AN AYR shop owner is looking to challenge negativity around the town’s High Street by promoting small independent businesses.

Alan Moore, 33, has launched a new website with the aim of shining a positive light on Ayr’s main shopping centre.

His project titled Ayr High Street has been running since March and has already recruited 30 local businesses such as shops, bars and restaurants.

Originally from Glasgow, Alan moved to Ayr three years ago where he set up shop with his men’s clothing store Hunter Kingsley. He decided to set up his project to challenge the stigma that the High Street is dying.

Alan told the Ayr Advertiser: “When I arrived here, it felt like people were really down about the state of the town. It was always someone else’s fault, so I thought why not get all the businesses together try and promote everyone in the same way, get professional photographs taken of the businesses.”

The new website was launched recently and Alan is hoping that it will put Ayr on the map.

He explained: “We want local people using it as much as possible and we are trying to promote everything really if you are looking for a pub quiz, or wanting to know who’s doing a steak night.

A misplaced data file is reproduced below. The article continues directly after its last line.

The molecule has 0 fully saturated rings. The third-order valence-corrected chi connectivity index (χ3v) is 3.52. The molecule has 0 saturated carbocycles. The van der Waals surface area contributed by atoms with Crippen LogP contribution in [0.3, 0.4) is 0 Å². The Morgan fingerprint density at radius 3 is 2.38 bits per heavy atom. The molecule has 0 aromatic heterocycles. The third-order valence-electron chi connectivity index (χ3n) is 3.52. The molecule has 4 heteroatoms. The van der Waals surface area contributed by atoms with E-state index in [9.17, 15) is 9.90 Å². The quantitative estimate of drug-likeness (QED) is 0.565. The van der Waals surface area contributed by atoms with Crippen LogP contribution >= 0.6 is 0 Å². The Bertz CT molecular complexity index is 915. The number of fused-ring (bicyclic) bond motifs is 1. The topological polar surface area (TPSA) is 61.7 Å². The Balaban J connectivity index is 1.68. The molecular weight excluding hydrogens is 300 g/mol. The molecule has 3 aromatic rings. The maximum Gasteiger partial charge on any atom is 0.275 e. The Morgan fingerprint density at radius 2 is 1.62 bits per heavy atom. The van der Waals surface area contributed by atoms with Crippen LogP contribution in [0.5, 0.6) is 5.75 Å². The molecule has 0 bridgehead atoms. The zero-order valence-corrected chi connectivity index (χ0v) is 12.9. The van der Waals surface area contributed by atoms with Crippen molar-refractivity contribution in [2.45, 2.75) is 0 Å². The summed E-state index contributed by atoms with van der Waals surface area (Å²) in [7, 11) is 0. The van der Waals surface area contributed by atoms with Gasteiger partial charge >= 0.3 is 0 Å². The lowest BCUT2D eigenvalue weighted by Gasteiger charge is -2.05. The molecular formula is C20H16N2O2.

“We want people from the local area and further afield, like Maybole and Girvan from smaller towns in Ayrshire to be looking at Ayr as the capital.

A lot of people talk about visiting Edinburgh and Glasgow, why not make Ayr one of the destinations to visit?

“That’s the whole point to show businesses in a consistent aesthetic, speak about them in a positive way and promote what’s good about Ayr and what’s happening.”

Alan is hoping that the website will bring more awareness to the small independent shops that exist around the town.

Despite growing frustration and a backlash from people who think the High Street is on its last legs, Alan is adamant that with the right approach things can change.

He added: “ I remember speaking to people when Mothercare closed, people were just commenting “The High Streets dead there’s nothing in the High Street left. It’s nothing to do with Ayr and how busy it was. That’s happening with shops all over the place.

“You get these massive institutions you think they are absolutely solid they’ll never close, they’ll never die, but they are.

“They are too big. Whereas smaller retailers who are run by independent owners have got that flexibility, they can change and adapt.”